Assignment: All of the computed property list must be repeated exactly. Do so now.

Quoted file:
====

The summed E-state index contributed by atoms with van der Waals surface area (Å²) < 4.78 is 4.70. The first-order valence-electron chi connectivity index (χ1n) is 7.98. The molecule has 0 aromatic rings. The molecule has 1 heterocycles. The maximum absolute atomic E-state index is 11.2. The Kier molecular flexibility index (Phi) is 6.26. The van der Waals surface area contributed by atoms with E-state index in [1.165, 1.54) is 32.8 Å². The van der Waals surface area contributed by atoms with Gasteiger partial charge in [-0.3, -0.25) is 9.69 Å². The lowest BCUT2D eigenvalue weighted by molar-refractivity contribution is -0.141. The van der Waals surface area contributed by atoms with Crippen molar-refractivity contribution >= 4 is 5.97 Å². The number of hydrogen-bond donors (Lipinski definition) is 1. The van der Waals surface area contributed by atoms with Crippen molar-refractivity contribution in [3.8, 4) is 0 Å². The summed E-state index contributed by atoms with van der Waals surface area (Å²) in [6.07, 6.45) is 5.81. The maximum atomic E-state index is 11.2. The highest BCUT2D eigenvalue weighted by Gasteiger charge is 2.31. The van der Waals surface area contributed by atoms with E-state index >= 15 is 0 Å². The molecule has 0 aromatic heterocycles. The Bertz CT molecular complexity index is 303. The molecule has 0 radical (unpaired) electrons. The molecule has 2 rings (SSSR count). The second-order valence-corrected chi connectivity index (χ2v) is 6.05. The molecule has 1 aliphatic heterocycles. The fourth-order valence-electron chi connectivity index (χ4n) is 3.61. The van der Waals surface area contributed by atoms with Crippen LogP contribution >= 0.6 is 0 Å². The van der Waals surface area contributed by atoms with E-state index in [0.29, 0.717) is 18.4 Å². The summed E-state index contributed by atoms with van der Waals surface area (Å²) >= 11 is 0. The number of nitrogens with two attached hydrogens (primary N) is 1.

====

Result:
The summed E-state index contributed by atoms with van der Waals surface area (Å²) < 4.78 is 4.70. The first-order valence-electron chi connectivity index (χ1n) is 7.98. The molecule has 0 aromatic rings. The molecule has 1 heterocycles. The maximum absolute atomic E-state index is 11.2. The Kier molecular flexibility index (Phi) is 6.26. The van der Waals surface area contributed by atoms with E-state index in [1.165, 1.54) is 32.8 Å². The van der Waals surface area contributed by atoms with Gasteiger partial charge in [-0.3, -0.25) is 9.69 Å². The lowest BCUT2D eigenvalue weighted by molar-refractivity contribution is -0.141. The van der Waals surface area contributed by atoms with Crippen molar-refractivity contribution >= 4 is 5.97 Å². The number of hydrogen-bond donors (Lipinski definition) is 1. The van der Waals surface area contributed by atoms with Crippen molar-refractivity contribution in [3.8, 4) is 0 Å². The summed E-state index contributed by atoms with van der Waals surface area (Å²) in [6.07, 6.45) is 5.81. The maximum atomic E-state index is 11.2. The highest BCUT2D eigenvalue weighted by Gasteiger charge is 2.31. The van der Waals surface area contributed by atoms with E-state index >= 15 is 0 Å². The molecule has 0 aromatic heterocycles. The Bertz CT molecular complexity index is 303. The molecule has 0 radical (unpaired) electrons. The molecule has 2 rings (SSSR count). The second-order valence-corrected chi connectivity index (χ2v) is 6.05. The molecule has 1 aliphatic heterocycles. The fourth-order valence-electron chi connectivity index (χ4n) is 3.61. The van der Waals surface area contributed by atoms with Crippen LogP contribution >= 0.6 is 0 Å². The van der Waals surface area contributed by atoms with E-state index in [0.29, 0.717) is 18.4 Å². The summed E-state index contributed by atoms with van der Waals surface area (Å²) >= 11 is 0. The number of nitrogens with two attached hydrogens (primary N) is 1.